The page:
Some firms' fertile soil grows crop of future CEOs
— -- Get that MBA degree and groom that Type A personality. But here's some additional advice for the ambitious: Land a job at Baxter International, Merrill Lynch or another leadership factory.
Then, work up and out.
GE, known for an intensive performance review process and the dismissal of workers who perform in the bottom 10%, is so well known for its executive alumni that some experts, including Good to Great author Jim Collins, say that the conglomerate's key product may be leadership. But an exclusive dive deep into résumés for USA TODAY by Capital IQ, a division of Standard & Poor's, found that while GE and IBM have produced the most CEOs, there are a few companies that offer better odds of getting to the top.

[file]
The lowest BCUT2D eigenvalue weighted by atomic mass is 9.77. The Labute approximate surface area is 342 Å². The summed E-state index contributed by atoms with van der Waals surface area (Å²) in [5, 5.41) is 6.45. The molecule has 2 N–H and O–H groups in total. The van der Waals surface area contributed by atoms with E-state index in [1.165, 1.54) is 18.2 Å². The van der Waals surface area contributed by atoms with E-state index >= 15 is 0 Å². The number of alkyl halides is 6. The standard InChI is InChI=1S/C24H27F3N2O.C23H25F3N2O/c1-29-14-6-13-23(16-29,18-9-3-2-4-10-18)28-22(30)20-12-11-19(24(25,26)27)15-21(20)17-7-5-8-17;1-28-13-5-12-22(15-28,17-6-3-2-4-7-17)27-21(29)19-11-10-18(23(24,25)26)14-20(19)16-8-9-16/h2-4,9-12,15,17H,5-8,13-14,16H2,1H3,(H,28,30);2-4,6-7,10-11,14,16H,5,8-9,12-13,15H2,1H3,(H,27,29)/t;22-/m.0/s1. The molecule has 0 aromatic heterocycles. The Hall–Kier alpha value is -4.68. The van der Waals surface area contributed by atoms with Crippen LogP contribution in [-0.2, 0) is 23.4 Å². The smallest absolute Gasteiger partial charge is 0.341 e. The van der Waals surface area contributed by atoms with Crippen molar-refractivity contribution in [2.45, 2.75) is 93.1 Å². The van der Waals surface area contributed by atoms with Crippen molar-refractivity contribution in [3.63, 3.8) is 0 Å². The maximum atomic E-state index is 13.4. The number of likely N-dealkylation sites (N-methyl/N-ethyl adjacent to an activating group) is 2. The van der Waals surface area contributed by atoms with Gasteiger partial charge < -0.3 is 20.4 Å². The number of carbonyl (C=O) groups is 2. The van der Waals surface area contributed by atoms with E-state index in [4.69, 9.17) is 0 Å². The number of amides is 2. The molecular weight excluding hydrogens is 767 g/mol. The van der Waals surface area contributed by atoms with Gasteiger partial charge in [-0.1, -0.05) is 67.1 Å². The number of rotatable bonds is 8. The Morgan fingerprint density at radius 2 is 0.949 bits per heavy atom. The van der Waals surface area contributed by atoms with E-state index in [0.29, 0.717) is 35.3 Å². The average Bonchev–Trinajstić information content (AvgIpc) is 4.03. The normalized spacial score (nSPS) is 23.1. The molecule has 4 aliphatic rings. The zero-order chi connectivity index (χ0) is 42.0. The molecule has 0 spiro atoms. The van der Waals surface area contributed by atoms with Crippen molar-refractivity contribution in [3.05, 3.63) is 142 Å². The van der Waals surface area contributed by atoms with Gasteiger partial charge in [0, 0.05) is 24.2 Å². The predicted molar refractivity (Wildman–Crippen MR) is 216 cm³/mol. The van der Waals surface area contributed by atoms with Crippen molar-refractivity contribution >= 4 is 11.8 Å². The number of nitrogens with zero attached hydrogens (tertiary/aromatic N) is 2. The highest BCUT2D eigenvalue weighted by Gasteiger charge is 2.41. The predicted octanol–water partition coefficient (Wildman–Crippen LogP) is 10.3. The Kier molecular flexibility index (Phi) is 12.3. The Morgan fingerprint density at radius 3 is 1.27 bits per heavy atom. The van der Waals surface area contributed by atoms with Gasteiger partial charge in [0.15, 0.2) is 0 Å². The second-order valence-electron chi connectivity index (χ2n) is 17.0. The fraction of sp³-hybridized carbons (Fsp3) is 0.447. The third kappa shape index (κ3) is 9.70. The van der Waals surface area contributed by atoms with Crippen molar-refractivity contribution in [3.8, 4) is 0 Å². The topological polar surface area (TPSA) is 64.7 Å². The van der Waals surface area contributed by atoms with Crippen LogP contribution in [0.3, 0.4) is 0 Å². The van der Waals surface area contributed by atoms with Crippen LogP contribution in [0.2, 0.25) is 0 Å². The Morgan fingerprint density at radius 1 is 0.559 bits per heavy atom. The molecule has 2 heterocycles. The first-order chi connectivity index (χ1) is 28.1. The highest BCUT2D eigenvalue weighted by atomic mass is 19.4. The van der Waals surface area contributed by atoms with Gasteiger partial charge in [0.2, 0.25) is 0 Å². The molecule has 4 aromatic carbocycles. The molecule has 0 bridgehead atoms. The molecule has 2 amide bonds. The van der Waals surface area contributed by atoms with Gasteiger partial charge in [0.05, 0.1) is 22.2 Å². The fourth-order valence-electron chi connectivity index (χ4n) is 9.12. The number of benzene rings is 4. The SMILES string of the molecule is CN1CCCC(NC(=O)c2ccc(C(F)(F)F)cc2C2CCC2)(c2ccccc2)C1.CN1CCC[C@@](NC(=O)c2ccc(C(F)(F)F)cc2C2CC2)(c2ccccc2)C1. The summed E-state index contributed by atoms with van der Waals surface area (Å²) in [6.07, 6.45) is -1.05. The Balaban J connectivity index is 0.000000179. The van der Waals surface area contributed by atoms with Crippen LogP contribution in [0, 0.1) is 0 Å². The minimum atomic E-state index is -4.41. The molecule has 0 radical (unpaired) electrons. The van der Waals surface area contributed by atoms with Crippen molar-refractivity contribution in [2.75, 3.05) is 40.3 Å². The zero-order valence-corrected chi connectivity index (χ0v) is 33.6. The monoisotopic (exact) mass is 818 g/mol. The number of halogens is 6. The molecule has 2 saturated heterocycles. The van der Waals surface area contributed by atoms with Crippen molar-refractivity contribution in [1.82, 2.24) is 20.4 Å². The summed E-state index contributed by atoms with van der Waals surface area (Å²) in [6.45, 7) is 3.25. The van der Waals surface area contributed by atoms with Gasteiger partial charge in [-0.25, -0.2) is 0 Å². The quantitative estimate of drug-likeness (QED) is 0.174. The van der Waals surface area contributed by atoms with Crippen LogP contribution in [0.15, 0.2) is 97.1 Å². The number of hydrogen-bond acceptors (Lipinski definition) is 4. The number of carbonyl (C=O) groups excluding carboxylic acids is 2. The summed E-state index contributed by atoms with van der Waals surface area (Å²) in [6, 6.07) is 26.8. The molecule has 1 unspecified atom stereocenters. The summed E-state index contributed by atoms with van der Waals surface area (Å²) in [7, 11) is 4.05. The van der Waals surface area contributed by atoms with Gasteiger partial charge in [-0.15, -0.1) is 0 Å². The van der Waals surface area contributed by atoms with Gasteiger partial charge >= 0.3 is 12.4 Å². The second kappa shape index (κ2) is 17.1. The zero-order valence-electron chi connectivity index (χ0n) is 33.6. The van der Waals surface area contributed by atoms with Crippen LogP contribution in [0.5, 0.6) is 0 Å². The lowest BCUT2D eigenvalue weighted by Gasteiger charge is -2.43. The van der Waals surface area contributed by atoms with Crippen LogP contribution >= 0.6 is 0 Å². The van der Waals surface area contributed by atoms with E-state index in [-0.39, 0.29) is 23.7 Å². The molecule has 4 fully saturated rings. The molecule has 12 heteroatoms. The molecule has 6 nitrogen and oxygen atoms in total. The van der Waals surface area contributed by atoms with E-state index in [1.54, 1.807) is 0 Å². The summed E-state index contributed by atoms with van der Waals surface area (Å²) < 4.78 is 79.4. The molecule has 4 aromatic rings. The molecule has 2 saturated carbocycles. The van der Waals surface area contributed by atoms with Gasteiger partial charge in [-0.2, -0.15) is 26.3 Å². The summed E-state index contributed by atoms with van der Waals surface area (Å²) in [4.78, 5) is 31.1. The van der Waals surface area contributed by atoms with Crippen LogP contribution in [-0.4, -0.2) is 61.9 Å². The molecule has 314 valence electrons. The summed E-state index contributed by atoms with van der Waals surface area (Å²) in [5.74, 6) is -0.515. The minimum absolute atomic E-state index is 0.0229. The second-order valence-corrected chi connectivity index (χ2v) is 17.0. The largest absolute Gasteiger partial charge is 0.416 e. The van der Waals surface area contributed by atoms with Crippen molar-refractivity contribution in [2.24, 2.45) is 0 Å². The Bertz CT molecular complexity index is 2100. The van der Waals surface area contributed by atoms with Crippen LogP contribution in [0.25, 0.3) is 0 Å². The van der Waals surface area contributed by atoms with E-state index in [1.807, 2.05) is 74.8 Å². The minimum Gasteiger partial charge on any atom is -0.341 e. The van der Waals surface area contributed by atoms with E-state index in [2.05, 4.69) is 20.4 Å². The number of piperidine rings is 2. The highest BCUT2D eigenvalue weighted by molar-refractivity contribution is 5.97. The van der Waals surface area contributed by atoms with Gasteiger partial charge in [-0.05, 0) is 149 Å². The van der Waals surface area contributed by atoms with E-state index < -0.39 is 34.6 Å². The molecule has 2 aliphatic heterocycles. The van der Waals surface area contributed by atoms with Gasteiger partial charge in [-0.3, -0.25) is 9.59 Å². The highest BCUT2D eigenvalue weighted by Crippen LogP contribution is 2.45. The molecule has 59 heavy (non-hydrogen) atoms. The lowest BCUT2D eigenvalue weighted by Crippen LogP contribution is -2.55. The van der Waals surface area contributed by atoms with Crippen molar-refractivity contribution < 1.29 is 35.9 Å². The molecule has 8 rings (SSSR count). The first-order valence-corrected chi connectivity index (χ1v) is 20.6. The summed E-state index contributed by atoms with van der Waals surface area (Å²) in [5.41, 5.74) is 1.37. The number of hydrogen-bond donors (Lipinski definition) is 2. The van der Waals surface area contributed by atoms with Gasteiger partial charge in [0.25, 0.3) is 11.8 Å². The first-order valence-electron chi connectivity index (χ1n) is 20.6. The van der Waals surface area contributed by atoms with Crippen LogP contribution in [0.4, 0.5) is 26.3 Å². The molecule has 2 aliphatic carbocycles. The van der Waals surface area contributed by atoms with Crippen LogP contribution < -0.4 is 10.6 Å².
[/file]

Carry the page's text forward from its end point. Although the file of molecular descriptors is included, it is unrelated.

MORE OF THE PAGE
GE has a large workforce of 300,000, which means that its employees have had a 1-in-11,540 shot of becoming CEO of a $2 billion company. Odds at IBM, with 366,500 employees, have been 1-in-20,360. But McKinsey, with a workforce of 11,000 and 16 sitting CEO alumni, has offered a 1-in-690 shot, well ahead of second-place Deloitte & Touche, at 1-in-2,150.
McKinsey, Deloitte, PricewaterhouseCoopers, Ernst & Young and the now-defunct Arthur Andersen all rank in the Top 20 as CEO factories. But they're management consultants, which makes them fundamentally different animals from GE and IBM. They can recruit the top MBA grads, who hire on to help client companies solve knotty problems. Those who succeed earn reputations and a fast track to the top.
"With numbers, you can make any point you want," says Susan Peters, GE's vice president of executive development and chief learning officer, who suggests GE's real odds might be higher, because just half of its employees are white-collar professionals.